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purchasing power of salaries sinks

The Minister of Economy and Planning of Cuba, Alejandro Gil Fernández, presented a report on the country’s economy in 2023.

The president admitted that the expected economic growth of 3% of GDP was not achieved and that there could be “an economic contraction.” In this article we tell you some of the main elements that he addressed.

Gil Fernández explained that the Cuban economy was affected by the “economic blockade,” which he described as a very destructive force. He also mentioned insufficient foreign exchange earnings generation and macroeconomic imbalances as major challenges.

Regarding exports, he reported that they reached a total of 9.07 billion dollars, which is 770 million dollars less than planned. However, he assured that there was a recovery in exports of products such as tobacco and fishing products.

Tourism also showed a slight recovery, with an estimated 2,450,000 tourists for the year, a growth of 50% compared to 2022, but still well below the hotel capacity in which millions are invested.

The head of Cuba’s Economy pointed out that national production was affected during the year, both for domestic consumption and exports, due to the shortage of fuel and inputs. Planned levels were not reached in products such as tubers, corn, pork, milk and eggs compared to the previous year, he said.


The economic situation also affected social activity. Gil Fernández affirmed that the regulated family basket continues to be a “priority”, despite its instability, and that it implies an expense of 1.6 billion dollars for the government.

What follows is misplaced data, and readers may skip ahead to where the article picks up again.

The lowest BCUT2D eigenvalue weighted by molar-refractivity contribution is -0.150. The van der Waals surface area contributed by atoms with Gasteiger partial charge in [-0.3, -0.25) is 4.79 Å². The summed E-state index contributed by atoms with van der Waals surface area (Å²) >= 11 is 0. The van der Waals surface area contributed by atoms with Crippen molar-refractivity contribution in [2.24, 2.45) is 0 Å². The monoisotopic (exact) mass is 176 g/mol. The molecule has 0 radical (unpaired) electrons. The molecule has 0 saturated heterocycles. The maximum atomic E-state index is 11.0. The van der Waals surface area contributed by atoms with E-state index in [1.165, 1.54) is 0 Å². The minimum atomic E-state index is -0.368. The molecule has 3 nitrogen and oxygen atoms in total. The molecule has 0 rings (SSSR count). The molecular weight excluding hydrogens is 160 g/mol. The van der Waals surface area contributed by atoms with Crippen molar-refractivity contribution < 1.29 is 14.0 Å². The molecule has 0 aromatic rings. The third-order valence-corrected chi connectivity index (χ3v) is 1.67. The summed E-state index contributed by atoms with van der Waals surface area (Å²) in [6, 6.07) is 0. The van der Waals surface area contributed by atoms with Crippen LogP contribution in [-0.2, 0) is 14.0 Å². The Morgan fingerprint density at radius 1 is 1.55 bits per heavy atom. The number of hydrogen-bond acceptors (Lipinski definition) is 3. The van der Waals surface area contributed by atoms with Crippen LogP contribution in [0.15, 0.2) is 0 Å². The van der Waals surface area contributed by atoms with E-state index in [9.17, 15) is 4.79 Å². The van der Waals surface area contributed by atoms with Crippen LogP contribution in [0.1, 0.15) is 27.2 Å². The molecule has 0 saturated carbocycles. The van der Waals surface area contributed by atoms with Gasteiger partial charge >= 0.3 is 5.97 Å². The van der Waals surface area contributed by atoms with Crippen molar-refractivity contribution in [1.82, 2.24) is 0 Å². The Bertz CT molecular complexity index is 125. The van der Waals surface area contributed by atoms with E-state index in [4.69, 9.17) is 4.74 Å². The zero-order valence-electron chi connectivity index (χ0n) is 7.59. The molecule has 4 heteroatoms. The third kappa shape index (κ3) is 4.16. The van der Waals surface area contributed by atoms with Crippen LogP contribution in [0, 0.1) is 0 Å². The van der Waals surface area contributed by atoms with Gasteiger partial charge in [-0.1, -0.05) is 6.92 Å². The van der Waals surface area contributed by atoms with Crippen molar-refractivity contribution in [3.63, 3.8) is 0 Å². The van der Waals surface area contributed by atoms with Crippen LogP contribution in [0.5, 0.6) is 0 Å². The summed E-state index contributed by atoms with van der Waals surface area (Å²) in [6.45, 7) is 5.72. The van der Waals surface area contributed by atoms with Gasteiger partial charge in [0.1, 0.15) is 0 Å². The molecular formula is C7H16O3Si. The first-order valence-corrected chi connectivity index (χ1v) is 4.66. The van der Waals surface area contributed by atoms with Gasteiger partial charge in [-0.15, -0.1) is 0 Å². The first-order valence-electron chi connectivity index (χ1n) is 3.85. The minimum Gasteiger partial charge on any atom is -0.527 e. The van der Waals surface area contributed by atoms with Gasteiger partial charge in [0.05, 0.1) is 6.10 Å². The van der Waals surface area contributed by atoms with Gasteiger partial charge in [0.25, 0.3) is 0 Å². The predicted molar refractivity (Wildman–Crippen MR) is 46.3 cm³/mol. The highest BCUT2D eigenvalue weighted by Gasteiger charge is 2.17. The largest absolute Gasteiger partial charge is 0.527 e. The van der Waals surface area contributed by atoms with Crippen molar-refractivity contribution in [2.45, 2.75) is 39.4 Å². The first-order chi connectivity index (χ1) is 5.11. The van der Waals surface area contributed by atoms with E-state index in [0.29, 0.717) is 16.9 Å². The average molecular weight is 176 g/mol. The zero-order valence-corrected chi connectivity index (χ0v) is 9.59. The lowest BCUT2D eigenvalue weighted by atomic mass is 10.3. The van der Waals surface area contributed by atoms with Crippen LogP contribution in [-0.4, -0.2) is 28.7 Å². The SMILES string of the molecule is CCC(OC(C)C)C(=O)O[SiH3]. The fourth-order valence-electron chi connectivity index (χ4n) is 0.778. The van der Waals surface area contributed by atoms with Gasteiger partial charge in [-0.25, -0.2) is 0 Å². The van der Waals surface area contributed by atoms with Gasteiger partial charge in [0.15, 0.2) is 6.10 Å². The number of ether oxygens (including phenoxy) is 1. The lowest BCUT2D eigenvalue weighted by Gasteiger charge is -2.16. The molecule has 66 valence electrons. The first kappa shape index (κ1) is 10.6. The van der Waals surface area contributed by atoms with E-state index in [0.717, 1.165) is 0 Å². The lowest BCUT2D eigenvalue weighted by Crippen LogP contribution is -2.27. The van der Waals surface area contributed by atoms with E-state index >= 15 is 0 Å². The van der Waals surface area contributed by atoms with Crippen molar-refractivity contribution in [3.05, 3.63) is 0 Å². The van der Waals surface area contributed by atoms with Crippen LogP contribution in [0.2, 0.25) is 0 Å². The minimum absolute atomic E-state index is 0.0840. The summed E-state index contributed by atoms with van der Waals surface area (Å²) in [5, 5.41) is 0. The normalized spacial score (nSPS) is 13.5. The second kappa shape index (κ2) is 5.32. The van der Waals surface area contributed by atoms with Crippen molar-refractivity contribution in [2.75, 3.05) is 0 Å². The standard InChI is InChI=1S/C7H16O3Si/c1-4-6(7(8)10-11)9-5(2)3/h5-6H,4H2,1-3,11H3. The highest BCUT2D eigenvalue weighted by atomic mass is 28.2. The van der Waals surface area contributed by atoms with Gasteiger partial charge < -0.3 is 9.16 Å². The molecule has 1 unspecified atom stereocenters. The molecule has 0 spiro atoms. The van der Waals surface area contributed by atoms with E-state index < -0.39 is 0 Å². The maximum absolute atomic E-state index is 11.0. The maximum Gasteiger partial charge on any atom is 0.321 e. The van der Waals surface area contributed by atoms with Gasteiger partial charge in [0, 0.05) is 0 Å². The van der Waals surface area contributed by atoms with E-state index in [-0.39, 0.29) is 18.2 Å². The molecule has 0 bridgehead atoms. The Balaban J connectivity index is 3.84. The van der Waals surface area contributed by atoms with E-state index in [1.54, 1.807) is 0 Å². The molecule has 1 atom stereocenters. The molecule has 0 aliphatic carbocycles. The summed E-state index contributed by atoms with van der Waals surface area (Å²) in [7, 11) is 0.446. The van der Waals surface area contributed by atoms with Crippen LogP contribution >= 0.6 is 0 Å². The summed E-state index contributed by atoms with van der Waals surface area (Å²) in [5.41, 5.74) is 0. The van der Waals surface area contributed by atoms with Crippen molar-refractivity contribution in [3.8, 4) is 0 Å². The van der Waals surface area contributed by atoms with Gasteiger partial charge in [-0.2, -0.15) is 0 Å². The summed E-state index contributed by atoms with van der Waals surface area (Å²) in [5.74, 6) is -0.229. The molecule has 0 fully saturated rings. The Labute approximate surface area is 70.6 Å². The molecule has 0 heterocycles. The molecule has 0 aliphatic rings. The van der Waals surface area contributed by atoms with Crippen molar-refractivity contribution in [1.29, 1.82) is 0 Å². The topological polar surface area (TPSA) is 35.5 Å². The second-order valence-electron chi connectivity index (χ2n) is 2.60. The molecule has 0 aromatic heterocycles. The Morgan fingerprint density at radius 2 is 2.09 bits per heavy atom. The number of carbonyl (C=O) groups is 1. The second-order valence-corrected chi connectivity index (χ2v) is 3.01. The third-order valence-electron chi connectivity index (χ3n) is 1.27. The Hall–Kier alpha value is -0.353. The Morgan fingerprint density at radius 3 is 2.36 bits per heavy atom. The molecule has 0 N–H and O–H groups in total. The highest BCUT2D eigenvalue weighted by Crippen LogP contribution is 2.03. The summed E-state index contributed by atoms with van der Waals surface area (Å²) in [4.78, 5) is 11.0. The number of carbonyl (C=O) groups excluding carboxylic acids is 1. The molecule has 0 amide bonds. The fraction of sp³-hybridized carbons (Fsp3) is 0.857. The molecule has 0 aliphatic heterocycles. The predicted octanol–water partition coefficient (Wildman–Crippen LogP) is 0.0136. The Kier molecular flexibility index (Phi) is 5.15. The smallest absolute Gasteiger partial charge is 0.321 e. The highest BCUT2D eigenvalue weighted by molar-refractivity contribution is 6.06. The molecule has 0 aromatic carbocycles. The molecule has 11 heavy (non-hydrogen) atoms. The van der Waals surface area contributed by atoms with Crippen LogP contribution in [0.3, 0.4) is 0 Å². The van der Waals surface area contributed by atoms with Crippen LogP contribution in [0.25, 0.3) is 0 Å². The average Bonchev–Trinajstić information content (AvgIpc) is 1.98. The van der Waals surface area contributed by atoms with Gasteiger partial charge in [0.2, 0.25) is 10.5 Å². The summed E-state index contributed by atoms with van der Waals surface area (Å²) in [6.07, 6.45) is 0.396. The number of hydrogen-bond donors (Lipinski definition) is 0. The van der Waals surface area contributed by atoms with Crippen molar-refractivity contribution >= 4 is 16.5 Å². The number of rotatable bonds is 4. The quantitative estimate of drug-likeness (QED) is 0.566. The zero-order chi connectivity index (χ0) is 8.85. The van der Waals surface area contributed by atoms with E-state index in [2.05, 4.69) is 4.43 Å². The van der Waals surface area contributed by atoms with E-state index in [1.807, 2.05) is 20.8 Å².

In addition, he highlighted the importance of guaranteeing the generation of electricity, the availability of fuel, cleaning and other essential products, all with a significant deficit in the year.

Regarding inflation, he spoke of a growth of 30% by the end of the year, although a “slowdown in the pace of price growth” has been observed. added. According to Gil Fernández, this scenario has caused a cumulative increase in prices that “affects the purchasing capacity of salaries and pensions.”

In a recent message, the Cuban economist Pedro Monreal exposed that the average salary in Cuba is below the value of the Basket of Reference Goods and Services (CBSR), which implies that the average income is not enough to satisfy the basic needs of family consumption.

He argued that, to a large extent, those who depend on a state salary in Cuba are poor and that the government should consider the salary in Cuba not as a remuneration linked to business “compliance” indicators, but related to the cost of basic needs. for family consumption.

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